In a move that could be a preview of what's to come in cash-strapped states, Wisconsin's newly elected Republican governor announced a sweeping plan on Friday that would cut benefits for state employees, including those in the University of Wisconsin system, and eradicate the collective-bargaining rights that academic employees won just two years ago.
The proposal by Gov. Scott Walker is aimed at plugging a $137-million hole in the current budget, and assisting in closing a $3.6-billion shortfall projected for the next biennial budget.
"We must take immediate action to ensure fiscal stability in our state," Mr. Walker said on Friday as he released details of his "budget repair" bill. "This is ultimately saying we have a choice. We can do this, or we can see thousands of public-sector employees laid off."
Under the bill, government workers would contribute to half the cost of their pension, about 5.8 percent of their pay, and pay at least 12.6 percent of health-care premiums, up from about 6 percent now.
But perhaps the most significant part of the legislation is what it would do to collective bargaining in the state. While the measure would significantly curtail that privilege for the vast majority of state employees, it would specifically remove the right of the university system's faculty and staff members to bargain collectively.
That right was just won in 2009 under a bill signed by then-Gov. Jim Doyle, a Democrat. Since then, faculty members on two University of Wisconsin campuses, Eau Claire and Superior, have voted in favor of collective bargaining, and elections are close to being held on several other campuses, according to Mark Evenson, vice president of the higher-education group for the American Federation of Teachers in Wisconsin.
"We knew during the election campaign that Walker wasn't friendly to labor unions, but we weren't sure that he'd actually go through with a pretty radical version of what he talked about," Mr. Evenson, a professor of Spanish on the system's Platteville campus, said in an interview on Sunday.
If the unions have any hope of defeating the governor's proposal, they will need to work quickly. It's scheduled to be introduced in the Legislature on Thursday. Because Republicans gained control of both chambers in the November election, the measure is expected to move easily through the Legislature.
Prepared for Opposition
Opponents are planning rallies for Tuesday at the State Capitol in Madison. Mr. Walker is prepared for the worst. He said on Friday that the Wisconsin National Guard will provide state services if necessary.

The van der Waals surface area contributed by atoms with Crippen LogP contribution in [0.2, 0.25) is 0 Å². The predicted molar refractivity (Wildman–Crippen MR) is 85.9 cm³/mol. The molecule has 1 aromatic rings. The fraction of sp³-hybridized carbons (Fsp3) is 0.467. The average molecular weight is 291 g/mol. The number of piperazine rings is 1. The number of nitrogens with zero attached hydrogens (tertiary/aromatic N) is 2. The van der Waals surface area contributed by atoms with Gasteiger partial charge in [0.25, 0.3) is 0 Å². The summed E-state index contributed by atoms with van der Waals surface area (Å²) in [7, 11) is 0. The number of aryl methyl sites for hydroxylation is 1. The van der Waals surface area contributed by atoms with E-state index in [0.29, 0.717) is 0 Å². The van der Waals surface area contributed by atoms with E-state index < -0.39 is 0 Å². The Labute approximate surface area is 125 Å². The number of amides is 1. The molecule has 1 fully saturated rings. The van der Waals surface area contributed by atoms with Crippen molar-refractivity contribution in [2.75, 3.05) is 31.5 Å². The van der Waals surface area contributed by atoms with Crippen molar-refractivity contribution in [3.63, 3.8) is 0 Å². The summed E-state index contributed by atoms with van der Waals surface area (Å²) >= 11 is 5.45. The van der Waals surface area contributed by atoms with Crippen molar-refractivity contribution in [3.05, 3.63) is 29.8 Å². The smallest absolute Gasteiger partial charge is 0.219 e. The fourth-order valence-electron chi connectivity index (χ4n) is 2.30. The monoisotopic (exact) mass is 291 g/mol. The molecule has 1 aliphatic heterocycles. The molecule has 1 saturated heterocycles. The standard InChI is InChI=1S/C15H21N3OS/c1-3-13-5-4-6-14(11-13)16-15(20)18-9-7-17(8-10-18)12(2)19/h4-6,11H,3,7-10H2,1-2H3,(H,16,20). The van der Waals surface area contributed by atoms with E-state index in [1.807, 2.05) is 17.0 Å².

Unclear is the impact of the governor's proposal on the union of graduate students on the Madison campus. If they are considered academic employees, they would no longer be allowed to organize under Mr. Walker's plan. If they are considered state employees, the union could remain, but it would be severely limited in what it could bargain for. At most risk could be tuition remission.
Friday's announcement by Governor Walker comes after years of stagnant state higher-education budgets, which has hit the flagship Madison campus particularly hard. With faculty pay lagging behind its peers', Madison has been losing faculty members to well-off private institutions and lower-ranked public universities.
Today, about 18 percent of Madison's budget comes from the state, compared with 35 percent in 1974.
In response to declining state support, Madison's chancellor, Carolyn A. (Biddy) Martin, proposed last fall a plan, dubbed the New Badger Partnership, that would free the university from state controls over various parts of its operation, allowing it to set differential tuition, provide more student aid, and compensate faculty members separately from pay plans for other state agencies.
Last week, the faculty senate at Madison adopted the principles of Ms. Martin's proposal. What, if anything, the governor will accept from the New Badger Partnership might become clearer later this month when he is scheduled to release his budget blueprint for the 2011-13 biennial.
If Madison is freed from the constraints of the state-employee system, faculty and staff there might be spared the worst of Mr. Walker's cutbacks in state benefits.
"The state budget is the big unknown," Judith N. Burstyn, a chemistry professor on the Madison campus and chair of the executive committee of the Faculty Senate, said in an interview. She worries that the governor's actions will just make it more difficult to retain and recruit faculty members.
"Walker may have opened the state for business," she added, repeating a phrase the governor has used since he was elected, "but he also opened the gate for a brain drain from the state."
In a joint statement on Friday, the president of the University of Wisconsin Board of Regents, Charles Pruitt, and the president of the university system, Kevin P. Reilly, said the time has come for the state to give the university system the flexibility it needs to compete.
"We believe that universities freed from outdated laws and regulations will grow stronger," they said, "while those that remain overly constrained will fall further behind."